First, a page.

Award Date


Degree Type


Degree Name

Master of Science in Engineering (MSE)


Mechanical Engineering

First Committee Member

Robert Boehm

Second Committee Member

Yi-Tung Chen

Third Committee Member

Brendan O'Toole

Fourth Committee Member

William J. Smith

Number of Pages



Due to the inherently intermittent nature of solar energy caused by cloud cover among other sources, thermal storage systems are needed to make solar energy more consistent. This same technology could be used to prolong the daily number of useful hours of solar energy power plants. Salt-ceramic materials are a relatively new prospect for heat storage, but have been researched mostly with magnesium oxide and several different carbonate salts. Salt ceramics are a phase change material where the salt changes phase inside the ceramic structure allowing for the system to use the sensible heat of both materials and the latent heat of the salt to store thermal energy. Capillary forces within the ceramic structure hold in the salt when the salt melts.

The focus here is on the possibility of creating a low-cost salt-ceramic storage material for high temperature solar energy applications. A theoretical analysis of the resulting materials is performed. While most of the existing salt ceramics have been made from magnesium oxide, aluminum oxide is more readily available from various companies in the area. Magnesium oxide is often considered a custom ceramic, so it is more expensive. A cost and material property comparison has been completed between these two materials to determine which is better suited for solar storage. Many of the existing salt-ceramics use carbonate salts, but nitrate salts are commonly used in graphite/salt composites. Therefore, a cost and theoretical performance comparison is between these materials also. For comparisons' sake, zirconia and graphite have also been analyzed as the filler in the composite. Each combination of salt and ceramic or graphite has been analyzed.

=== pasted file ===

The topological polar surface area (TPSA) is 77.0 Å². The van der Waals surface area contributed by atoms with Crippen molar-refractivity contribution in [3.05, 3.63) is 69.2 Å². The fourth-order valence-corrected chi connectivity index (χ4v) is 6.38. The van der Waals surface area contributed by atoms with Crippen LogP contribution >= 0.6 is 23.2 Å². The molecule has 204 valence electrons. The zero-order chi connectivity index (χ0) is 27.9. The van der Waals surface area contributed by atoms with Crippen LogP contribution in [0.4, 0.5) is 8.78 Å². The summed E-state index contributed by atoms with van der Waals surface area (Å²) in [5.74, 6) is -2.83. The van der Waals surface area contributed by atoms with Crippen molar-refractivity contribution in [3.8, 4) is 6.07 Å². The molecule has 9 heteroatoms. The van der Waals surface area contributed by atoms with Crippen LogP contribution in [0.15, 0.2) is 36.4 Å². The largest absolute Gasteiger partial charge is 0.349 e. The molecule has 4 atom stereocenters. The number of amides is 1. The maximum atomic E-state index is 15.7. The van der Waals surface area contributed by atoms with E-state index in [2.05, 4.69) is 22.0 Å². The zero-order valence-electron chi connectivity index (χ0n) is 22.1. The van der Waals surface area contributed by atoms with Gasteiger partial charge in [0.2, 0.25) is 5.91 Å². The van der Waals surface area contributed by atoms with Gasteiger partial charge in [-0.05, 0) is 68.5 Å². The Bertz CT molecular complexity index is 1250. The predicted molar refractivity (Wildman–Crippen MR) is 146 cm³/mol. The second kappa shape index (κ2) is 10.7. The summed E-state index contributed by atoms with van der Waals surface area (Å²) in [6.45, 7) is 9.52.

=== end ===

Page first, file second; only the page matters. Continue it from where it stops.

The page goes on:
In order to make the use of salt-ceramics more cost-effective and available to Nevada's energy providers, research has been done into which ceramics have high availability in Nevada, low cost, and the best material properties for this application. The thermal properties and cost of these materials have been compared to the price that Nevada's energy utilities are willing to pay per unit of stored energy, which was approximated through a survey conducted by the National Science Foundation (NSF)- Experimental Project to Stimulate Competitive Research (EPSCoR) at the University of Nevada, Las Vegas. The surveys were completed on Nevadan energy purveyors concerning climate change attitudes, but included questions regarding the usefulness and cost of solar storage.

The cost per unit of energy has also been calculated and whether the utilities would be willing to pay for each combination will be determined using information obtained from the surveys mentioned above. This information will dictate which combination will be best for use in the state of Nevada at solar energy power plants.


Ceramic materials – Thermal properties; Energy storage; Heat storage; Salt-Ceramics; Salts; Solar Energy; Storage; Thermal Properties


Ceramic Materials | Engineering | Oil, Gas, and Energy